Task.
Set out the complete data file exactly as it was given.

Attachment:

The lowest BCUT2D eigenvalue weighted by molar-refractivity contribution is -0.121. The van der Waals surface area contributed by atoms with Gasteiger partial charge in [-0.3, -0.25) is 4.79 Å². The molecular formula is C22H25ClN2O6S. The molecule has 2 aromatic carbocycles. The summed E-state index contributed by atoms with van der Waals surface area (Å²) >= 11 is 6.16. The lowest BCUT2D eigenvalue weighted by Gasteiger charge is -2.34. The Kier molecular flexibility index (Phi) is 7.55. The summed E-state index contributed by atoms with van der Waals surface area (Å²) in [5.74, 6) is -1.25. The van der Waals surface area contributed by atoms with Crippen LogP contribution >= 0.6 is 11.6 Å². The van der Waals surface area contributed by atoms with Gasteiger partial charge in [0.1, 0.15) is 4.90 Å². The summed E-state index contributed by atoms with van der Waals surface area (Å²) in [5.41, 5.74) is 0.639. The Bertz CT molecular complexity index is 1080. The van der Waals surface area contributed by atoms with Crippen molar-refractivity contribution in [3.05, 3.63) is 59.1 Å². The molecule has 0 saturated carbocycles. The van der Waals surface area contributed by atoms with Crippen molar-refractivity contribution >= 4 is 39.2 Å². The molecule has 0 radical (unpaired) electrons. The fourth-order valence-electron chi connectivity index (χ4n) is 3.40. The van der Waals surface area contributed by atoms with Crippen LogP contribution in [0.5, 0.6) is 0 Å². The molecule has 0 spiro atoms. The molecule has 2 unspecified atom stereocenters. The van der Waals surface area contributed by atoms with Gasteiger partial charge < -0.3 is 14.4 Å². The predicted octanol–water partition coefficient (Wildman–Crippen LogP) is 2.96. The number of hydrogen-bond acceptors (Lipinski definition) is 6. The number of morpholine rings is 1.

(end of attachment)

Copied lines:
The lowest BCUT2D eigenvalue weighted by molar-refractivity contribution is -0.121. The van der Waals surface area contributed by atoms with Gasteiger partial charge in [-0.3, -0.25) is 4.79 Å². The molecular formula is C22H25ClN2O6S. The molecule has 2 aromatic carbocycles. The summed E-state index contributed by atoms with van der Waals surface area (Å²) >= 11 is 6.16. The lowest BCUT2D eigenvalue weighted by Gasteiger charge is -2.34. The Kier molecular flexibility index (Phi) is 7.55. The summed E-state index contributed by atoms with van der Waals surface area (Å²) in [5.74, 6) is -1.25. The van der Waals surface area contributed by atoms with Crippen LogP contribution >= 0.6 is 11.6 Å². The van der Waals surface area contributed by atoms with Gasteiger partial charge in [0.1, 0.15) is 4.90 Å². The summed E-state index contributed by atoms with van der Waals surface area (Å²) in [5.41, 5.74) is 0.639. The Bertz CT molecular complexity index is 1080. The van der Waals surface area contributed by atoms with Crippen molar-refractivity contribution in [3.05, 3.63) is 59.1 Å². The molecule has 0 saturated carbocycles. The van der Waals surface area contributed by atoms with Crippen molar-refractivity contribution >= 4 is 39.2 Å². The molecule has 0 radical (unpaired) electrons. The fourth-order valence-electron chi connectivity index (χ4n) is 3.40. The van der Waals surface area contributed by atoms with Crippen LogP contribution in [0.5, 0.6) is 0 Å². The molecule has 0 spiro atoms. The molecule has 2 unspecified atom stereocenters. The van der Waals surface area contributed by atoms with Gasteiger partial charge < -0.3 is 14.4 Å². The predicted octanol–water partition coefficient (Wildman–Crippen LogP) is 2.96. The number of hydrogen-bond acceptors (Lipinski definition) is 6. The number of morpholine rings is 1.